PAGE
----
In the competition to develop city-owned land next to the Activity and Recreation Center, better known as the ARC, the Columbia Youth Basketball Association and a partner group have a definite home-court advantage.
The city’s Parks and Recreation Commission, which is holding a public hearing on the four proposals on Aug. 17, endorsed the project proposed by the CYBA and Rising Stars Sports Association after its initial review presented to the City Council.
But Parks and Recreation Director Mike Hood stressed that the endorsement was only the first step and that the decision would eventually boil down to what the community wants.
“The bottom line is that we do think that there is probably room out there for two additional facilities, and each of the proposals on their own have merit,” Hood said. “They are all good ideas. But we certainly can’t put all four of them out there, so you have to look at the strengths and weaknesses, pros and cons, and come to a conclusion as to which might be the most feasible.”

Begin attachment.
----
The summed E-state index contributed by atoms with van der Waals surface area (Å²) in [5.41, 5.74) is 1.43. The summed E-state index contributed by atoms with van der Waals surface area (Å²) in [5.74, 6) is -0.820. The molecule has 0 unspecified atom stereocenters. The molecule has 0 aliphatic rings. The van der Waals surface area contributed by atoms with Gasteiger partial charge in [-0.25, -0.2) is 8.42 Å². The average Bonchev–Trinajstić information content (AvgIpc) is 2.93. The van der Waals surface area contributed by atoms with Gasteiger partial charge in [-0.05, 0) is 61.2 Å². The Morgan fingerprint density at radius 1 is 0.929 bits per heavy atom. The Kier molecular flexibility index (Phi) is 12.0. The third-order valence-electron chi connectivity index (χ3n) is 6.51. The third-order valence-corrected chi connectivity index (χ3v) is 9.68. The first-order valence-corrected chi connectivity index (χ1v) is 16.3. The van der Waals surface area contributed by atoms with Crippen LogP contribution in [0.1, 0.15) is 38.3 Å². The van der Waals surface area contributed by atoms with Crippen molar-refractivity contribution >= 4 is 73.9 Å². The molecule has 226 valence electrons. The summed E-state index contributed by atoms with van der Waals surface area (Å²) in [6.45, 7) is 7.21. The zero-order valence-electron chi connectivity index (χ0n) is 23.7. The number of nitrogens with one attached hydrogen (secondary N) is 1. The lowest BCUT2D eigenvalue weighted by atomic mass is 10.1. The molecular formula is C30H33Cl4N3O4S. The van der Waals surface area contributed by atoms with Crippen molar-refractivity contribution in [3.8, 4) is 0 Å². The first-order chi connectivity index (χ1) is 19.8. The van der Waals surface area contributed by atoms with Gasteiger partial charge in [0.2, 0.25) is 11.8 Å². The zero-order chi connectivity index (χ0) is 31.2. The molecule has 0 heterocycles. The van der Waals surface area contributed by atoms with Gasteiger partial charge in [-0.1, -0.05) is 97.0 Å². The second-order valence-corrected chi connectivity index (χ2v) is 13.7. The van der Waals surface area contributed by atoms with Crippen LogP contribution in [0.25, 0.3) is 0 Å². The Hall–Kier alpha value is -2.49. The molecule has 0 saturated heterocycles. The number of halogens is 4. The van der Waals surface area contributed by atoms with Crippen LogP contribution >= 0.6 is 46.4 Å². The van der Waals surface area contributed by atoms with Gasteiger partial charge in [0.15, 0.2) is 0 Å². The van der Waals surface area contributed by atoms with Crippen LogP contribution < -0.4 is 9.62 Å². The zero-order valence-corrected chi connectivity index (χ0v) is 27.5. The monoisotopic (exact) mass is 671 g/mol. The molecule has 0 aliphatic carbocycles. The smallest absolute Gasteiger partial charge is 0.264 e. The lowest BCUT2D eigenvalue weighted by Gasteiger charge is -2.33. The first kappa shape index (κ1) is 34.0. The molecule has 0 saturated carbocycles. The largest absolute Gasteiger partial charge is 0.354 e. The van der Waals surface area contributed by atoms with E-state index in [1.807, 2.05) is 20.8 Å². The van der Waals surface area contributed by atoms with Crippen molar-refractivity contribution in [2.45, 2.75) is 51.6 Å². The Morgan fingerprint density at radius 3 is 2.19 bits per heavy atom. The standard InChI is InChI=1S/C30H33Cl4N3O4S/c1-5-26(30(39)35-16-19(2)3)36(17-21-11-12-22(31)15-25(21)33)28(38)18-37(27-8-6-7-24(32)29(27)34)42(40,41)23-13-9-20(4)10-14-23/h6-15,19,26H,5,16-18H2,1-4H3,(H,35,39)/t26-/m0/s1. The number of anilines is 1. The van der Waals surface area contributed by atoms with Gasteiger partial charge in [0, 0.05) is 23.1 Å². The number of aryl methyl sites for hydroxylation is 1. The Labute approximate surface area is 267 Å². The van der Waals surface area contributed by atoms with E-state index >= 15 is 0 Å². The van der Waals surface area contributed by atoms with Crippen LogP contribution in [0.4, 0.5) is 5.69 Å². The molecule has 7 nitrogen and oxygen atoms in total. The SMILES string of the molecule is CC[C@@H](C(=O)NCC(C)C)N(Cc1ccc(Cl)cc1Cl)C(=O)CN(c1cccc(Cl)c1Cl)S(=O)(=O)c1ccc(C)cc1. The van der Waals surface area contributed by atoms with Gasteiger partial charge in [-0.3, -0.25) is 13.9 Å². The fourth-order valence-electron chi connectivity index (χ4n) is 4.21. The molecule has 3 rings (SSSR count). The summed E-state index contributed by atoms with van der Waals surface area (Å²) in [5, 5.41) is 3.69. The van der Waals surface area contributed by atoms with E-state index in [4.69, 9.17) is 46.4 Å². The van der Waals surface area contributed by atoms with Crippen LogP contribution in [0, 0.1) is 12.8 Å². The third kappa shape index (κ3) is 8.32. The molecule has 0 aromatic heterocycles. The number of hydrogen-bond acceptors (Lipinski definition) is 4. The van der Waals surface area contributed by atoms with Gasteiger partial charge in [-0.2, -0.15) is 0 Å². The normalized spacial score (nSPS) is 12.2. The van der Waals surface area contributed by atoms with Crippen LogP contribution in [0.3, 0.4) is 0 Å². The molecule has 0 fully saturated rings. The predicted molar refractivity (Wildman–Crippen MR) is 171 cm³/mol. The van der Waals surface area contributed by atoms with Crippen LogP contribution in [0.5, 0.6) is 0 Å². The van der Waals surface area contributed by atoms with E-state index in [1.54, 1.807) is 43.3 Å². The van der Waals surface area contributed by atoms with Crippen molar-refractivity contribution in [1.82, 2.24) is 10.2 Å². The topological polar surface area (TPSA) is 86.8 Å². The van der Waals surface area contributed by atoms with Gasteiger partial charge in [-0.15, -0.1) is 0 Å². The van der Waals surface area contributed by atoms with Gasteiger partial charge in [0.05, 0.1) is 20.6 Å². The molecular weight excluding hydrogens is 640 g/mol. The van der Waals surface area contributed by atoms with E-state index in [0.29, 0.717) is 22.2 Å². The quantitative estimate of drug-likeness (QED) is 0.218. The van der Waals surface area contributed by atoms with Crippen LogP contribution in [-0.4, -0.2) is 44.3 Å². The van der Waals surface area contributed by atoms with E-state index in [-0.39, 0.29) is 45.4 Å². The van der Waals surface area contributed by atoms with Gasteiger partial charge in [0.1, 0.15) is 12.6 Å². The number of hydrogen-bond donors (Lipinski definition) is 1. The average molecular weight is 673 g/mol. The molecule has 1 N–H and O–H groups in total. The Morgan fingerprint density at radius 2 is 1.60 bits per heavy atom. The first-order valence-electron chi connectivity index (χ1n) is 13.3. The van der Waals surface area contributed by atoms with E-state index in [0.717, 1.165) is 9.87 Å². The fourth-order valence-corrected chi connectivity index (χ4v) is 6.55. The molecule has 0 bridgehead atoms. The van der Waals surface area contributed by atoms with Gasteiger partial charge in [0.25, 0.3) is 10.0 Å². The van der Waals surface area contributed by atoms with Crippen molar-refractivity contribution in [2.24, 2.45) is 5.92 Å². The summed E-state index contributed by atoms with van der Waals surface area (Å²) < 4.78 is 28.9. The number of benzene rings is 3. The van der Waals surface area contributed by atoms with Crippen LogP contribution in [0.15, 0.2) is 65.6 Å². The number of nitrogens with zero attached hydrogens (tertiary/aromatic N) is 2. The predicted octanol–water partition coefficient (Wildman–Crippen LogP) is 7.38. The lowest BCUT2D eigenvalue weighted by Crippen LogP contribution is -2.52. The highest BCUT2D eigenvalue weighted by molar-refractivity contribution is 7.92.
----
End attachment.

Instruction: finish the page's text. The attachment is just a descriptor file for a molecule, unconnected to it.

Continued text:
The group known as PRIDE, which stands for Positive Regional Impact Diversified Enterprise, has proposed building a three-story community center for $9 million. The center would have 10 basketball courts along with classrooms, meeting rooms and offices for civic organizations. The plan also includes a partnership with the University of Missouri.
The CYBA-RSSA’s proposed building project is half that big and one-third of the cost.
The groups plan to finance the building privately, and, once built, the facility would be given to the city to own and operate. The group is already working with a professional fundraiser, Jeffrey Byrne and Associates of Kansas City, to develop a fund-raising drive that would be launched if the city approves its plan.